…in my case, after 1965 I began to employ what might be called a more hierarchical structure in which one central image dominated and controlled the other forms. The central image I used again and again was a geometrically pure circle, usually black, and sometime invaded by loosely painted streaks of gray and white… In other words, I used the circle as both an imperious, controlling solid and as a mysterious void.[7]

GemniSFunny as it may sound, Hopkins had no idea until much later that UFOs had infiltrated his paintings. As Jung might have been interested to hear, the lens-shaped visions had exerted their hold on his subconscious, while Budd went along thinking his style was progressing nicely on its own:

…it was not until several years later that I first became aware of the possible formal and philosophical links between Sun Black paintings and my 1964 UFO sighting… As I look back over the decades following Sun Black 1, I can see that virtually everything I painted for the next twenty years contained a large, dominating circle of some sort: black, colored, divided into pie-slice sections, banded, repeated in fragmentary form, and varied in every way I could think of.[8]

It would be interesting to hear Jung’s (and Budd’s) thoughts on the gradual shift away from spherical and circular UFOs towards the seemingly more menacing black triangles that would silently patrol our skies towards the end of the 20th century. While the broader Ufological community might be inclined to associate the black triangles with a more nefarious and modern manifestation of the UFO phenomenon (the occupants of the saucers were Venusian royalty, but the triangles were abductors and mutilators of cattle), Jung might have seen it quite differently. If the circle and the saucer represent, to Jung, a symbol of wholeness, totality, or unity, the meaning of the triangle might simply be the same religious totality simply taking on a new visual expression: the trinity. Although the most obvious reference for many readers here will be the Christian trinity, three-fold God-forms are to be found in many other world religions, as Jung himself once noted:

Triads of gods appear very early, at the primitive level.  The archaic triads in the religions of antiquity and of the East are too numerous to be mentioned here. Arrangement in triads is an archetype in the history of religion, which in all probability formed the basis of the Christian Trinity.
–  Jung, A Psychological Approach to the Dogma of the Trinity.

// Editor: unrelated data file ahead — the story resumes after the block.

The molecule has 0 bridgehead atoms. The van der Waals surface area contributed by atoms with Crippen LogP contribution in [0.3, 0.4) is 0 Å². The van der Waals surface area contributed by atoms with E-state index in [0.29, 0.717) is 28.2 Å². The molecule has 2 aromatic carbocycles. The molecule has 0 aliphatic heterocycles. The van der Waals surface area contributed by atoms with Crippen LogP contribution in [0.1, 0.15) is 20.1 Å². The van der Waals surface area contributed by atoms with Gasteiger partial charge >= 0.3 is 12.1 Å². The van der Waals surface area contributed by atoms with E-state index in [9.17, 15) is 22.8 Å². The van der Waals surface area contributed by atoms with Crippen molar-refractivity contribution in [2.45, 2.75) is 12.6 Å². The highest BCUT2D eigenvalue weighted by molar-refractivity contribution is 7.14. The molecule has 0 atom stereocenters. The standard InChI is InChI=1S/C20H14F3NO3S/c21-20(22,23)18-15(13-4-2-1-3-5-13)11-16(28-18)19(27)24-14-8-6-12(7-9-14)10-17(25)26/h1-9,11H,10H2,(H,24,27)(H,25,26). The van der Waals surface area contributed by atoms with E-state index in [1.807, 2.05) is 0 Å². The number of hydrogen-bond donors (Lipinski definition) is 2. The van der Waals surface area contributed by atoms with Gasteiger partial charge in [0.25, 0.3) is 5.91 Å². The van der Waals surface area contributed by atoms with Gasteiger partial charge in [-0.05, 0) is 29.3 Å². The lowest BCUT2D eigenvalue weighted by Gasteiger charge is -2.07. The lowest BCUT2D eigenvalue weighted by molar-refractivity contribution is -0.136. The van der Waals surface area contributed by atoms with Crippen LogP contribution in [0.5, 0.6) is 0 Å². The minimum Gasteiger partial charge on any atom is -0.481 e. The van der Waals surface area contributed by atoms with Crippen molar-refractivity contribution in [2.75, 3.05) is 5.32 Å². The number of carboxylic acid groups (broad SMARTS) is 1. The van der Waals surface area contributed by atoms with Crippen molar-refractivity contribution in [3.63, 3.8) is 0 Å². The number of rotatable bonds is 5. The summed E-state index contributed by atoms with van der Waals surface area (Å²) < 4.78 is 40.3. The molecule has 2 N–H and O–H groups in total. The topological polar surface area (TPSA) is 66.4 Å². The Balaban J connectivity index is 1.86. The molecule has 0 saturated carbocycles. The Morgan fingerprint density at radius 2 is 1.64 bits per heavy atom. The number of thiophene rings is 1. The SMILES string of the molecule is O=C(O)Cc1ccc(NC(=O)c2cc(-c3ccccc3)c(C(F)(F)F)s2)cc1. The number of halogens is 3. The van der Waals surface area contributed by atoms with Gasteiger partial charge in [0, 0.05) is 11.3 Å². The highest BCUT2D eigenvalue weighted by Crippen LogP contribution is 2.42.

What symbols might patrol the skies of our thoughts in the 21st century? While the black triangles have joined their ranks, Jung’s and Hopkins’ circles in the sky have not gone anywhere. Jung’s own musings on the UFO phenomenon did not deal explicitly with the physical reality of the shapes in question, but he could not refrain from asking the same question that so many other Ufologists have probably carved into their desks out of frustration:

“This question is by no means settled yet. If they are real, what are they? If they are fantasy, why should such a rumor exist?”[9]

Indeed, why should these rumors exist and persist? We love your feedback, whether it’s on Facebook, at Twitter, or in our humble comments section!


[1] http://www.nicap.org/rufo/rufo-01.htm

[2] In an interview with CBS Newsman Edward R. Murrow on April 7, 1950, Arnold explained: “In the excitement of it all … nobody knew just exactly what they were talking about … They said that I said that they were saucer-like; I said that they flew in a saucer-like fashion.

[3] Jung, Carl. Flying Saucers: A Modern Myth of Things Seen in the Skies. 1959. Reprint: Princeton University Press, 1978. p. 36

[4] Ibid., p. 22.

[5] Ibid. p. 23.

[6] Hopkins, Budd, Art, Life, and UFOs: A Memoir. Anomalist Books: 2011. Pp. 177-185.

[7] Ibid, p. 188

[8] Ibid, pp. 188-9

[9] Jung, Carl, Flying Saucers: A Modern Myth of Things Seen in the Skies. 1959. Reprint: Princeton University Press, 1978. p.3


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Martin Nelson

Martin Nelson

Regular contributor at Week In Weird. Currently resides in either Pennsylvania or New Jersey.

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A delightful read. Thanks 🙂

VERY well-written and well-thought out article. I can see you put a lot of time and research into this subject; it’s amazing how much of Jung’s stuff correlates directly to the weirder stuff in the fringe.

Respect for Jung in our post-psychoanalytic era is maybe defensible, but you should be warned that Jung presented his thinking on saucers as experimental and not a finished or rigorously reasoned thesis. The flying saucer phenomenon was a mere decade old when he was writing and many things were poorly established, let alone understood. Jung’s inspiration to treat saucers as mandalas and totality symbols was undoubtedly an effort to resolve the paradox that one should more reasonably expect next generation visionary jets or ghost rockets than aerodynamically dubious saucers. Jung knew nothing of the lost truth hidden in Ken Arnold’s… Read more »